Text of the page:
The cold tube bending method does not require heating the metal tubing to a high temperature, the bending is accomplished at the room temperature of the tube. The major benefit of this method is that it provides higher accuracy, since there is no change in the final dimensions of the metal due to temperature changes.

Besides this temperature-based classification of tube bending processes, the different types of tube bending can also be defined based on the technology used. Here is a brief overview of these different types:

  • Press bending: Press bending is one of the simplest bending processes. In press bending, two dies that are inclined at the required bend angle are pressed against a straight pipe to create the bend. While press bending is cheap, it doesn’t work on thick tubes.
  • Rotary draw bending: Rotary draw bending is one of the best and most commonly used bending processes. In this method, the tube is clamped on its outer diameter and turned around a die called bend die. There are many different versions of rotary draw bending process.
  • Compression bending: Compression bending is an old-school bending method. In this method, the pipe is clamped at both ends, and pressure is applied at the point where the bend is required.
  • Roll bending: In roll bending, a series of rollers push the pipe through a coil that is winding at the required bend angle. There are many modifications to this method. Roll bending can be classified further into 3-roll bending and 4-roll bending.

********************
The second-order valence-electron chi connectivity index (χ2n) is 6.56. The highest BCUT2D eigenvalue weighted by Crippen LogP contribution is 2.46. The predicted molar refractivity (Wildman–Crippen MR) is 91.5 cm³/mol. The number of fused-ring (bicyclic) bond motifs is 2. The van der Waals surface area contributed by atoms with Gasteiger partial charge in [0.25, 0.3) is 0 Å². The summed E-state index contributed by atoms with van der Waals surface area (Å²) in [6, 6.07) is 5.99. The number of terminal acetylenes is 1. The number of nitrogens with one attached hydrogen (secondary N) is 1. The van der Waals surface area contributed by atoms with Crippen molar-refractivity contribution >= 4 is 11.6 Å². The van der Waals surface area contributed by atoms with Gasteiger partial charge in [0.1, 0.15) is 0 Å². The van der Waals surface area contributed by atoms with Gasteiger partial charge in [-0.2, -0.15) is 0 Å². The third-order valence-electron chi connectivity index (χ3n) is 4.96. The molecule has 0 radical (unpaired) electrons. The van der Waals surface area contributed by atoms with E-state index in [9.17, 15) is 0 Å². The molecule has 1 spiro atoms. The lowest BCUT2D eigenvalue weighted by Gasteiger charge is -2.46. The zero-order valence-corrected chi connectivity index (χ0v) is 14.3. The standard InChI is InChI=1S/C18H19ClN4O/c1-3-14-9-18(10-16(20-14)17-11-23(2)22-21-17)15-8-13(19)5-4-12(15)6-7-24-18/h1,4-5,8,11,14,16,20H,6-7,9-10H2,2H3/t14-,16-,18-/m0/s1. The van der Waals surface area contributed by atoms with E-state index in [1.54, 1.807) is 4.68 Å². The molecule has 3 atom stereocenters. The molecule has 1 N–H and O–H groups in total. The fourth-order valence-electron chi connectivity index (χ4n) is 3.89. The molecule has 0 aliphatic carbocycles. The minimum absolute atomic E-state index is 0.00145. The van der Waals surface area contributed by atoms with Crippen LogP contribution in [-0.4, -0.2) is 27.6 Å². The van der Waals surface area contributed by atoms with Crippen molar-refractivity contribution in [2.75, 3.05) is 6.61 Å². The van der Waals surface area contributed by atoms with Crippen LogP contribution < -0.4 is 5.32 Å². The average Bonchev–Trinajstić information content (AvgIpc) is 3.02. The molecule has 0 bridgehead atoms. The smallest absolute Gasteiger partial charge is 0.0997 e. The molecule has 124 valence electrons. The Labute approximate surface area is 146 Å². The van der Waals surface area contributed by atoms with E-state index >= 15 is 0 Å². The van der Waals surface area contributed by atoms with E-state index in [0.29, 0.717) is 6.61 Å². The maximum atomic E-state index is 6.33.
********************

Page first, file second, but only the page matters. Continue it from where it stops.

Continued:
• Mandrel bending: Mandrel bending involves inserting a metal bar (called a mandrel) inside the tube during the bending process, so the tube does not collapse.
  • Wiper dies: Wiper dies are also insertions like mandrel, but they aren’t used inside the tube. They are used at the tangent of the bend die to prevent tube material deformation.
  • Heat induction bending: Head induction bending involves heating the tube through a coil placed near the tube and then bending it with a pivot die.
  • Sand packing and hot slab forming: Sand packing involves filling sand in a pipe and heating it in a furnace. Then slab forming takes place, in which the pipe is clamped on a slab and bent with a crane or a winch.
  • Ring roll bending: Ring roll bending is used to form metal strips into small rings. Those rings can be then welded together for a variety of purposes.
  • Ram bending: Ram bending is similar to press bending. The tubes are placed on two counter dies that are stationary and inclined at the bend angle. Then a pressure die applies the bending force on the tube.

What type of equipment do you need for tube bending?

In order to successfully bend a tube, you need a particular set of equipment. Here are the things that you should keep ready before you go ahead with the bending process:

Tube Benders

The first and foremost equipment that is required for tube bending is the tube bender itself. When you have the pipe bending machines ready, you can accomplish the bending process with this equipment itself. The purpose of the other equipment is to provide assistance and improve bend quality.

Depending on the running force, there can be multiple types of tube benders such as:

Manual Tube Bender:

Manual tube benders rely on the physical force of the operator who is bending the tube. These tube benders are cheaper as compared to other alternatives. These have limited application as they cannot bend materials with higher strength or thick-walled pipes.